Unlike the majority of industries that have changed over recent decades—mostly due to new technology—the processes for constructing a new home have not changed in more than 100 years—until now.
Up until this point, residential builders have followed a standardized set of building practices in order to produce reliable products while still containing costs and meeting nationwide building codes. Beginning with framing and working through the installation of doors, windows, roofing, siding and electrical, plumbing and HVAC fixtures, the steps taken have followed a consistent order and have all been conducted on the jobsite.
However, due to a variety of factors causing new home prices to skyrocket across the country, residential builders are seeking new ways to produce more cost-efficient products more quickly than ever before, without sacrificing quality and the amenities that homeowners value most.
What’s driving these changes?
For starters, the residential construction industry is facing a severe shortage of skilled laborers. Whether this shortage stems from younger generations being more interested in working with computers than doing manual labor outdoors, or the mindset of some young adults that they’ll only be successful if they earn a college degree, the lack of skilled workers has made it difficult for builders to fully staff job sites. Because of an increased demand for the workers who are available, pay rates for these roles have also skyrocketed, making the cost of hiring higher than ever before.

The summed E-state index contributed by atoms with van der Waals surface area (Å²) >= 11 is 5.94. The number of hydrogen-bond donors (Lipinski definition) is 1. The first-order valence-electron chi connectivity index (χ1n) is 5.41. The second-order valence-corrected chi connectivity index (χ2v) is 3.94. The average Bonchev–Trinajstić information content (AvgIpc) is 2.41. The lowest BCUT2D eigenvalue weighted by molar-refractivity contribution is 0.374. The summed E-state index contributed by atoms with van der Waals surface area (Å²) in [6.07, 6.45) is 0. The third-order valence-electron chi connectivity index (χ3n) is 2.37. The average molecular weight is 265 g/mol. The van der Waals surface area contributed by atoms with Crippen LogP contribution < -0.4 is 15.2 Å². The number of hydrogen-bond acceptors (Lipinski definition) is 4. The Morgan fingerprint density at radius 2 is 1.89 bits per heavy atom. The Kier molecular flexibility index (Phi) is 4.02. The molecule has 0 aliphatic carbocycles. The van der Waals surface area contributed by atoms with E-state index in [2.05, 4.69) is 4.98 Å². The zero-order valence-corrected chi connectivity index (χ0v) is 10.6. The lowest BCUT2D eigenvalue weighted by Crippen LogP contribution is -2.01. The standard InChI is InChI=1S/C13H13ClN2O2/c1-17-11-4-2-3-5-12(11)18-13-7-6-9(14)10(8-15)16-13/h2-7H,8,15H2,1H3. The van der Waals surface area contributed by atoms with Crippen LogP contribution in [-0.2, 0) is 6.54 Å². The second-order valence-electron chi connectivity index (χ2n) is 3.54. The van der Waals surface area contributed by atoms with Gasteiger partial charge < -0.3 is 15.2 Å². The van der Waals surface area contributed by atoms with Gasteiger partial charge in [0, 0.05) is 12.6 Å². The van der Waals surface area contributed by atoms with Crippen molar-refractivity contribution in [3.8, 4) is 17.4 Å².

Another problem causing home builders headaches is a shortage of truck drivers who are able to deliver materials to job sites quickly, to keep construction crews on track to meet rapid deadlines. Delays in materials delivery can cause major setbacks for projects on tight schedules, which, in turn, delays the selling process.
Rising material costs are another cause for concern. These price increases stem from a variety of factors, including most recently the lumber tariffs that were imposed last December on softwood lumber products (spruce, fir and pine) coming from Canada. The current historic boom in new home construction in the U.S. has also led to a higher demand for materials, making them more difficult to obtain quickly from regular suppliers. With lot costs also rising, the demand for less expensive home options has also increased, especially close to major metro areas.
While not a be-all, end-all solution, new building techniques can increase the speed of construction while reducing the cost of the final product and the number of skilled workers necessary to complete it.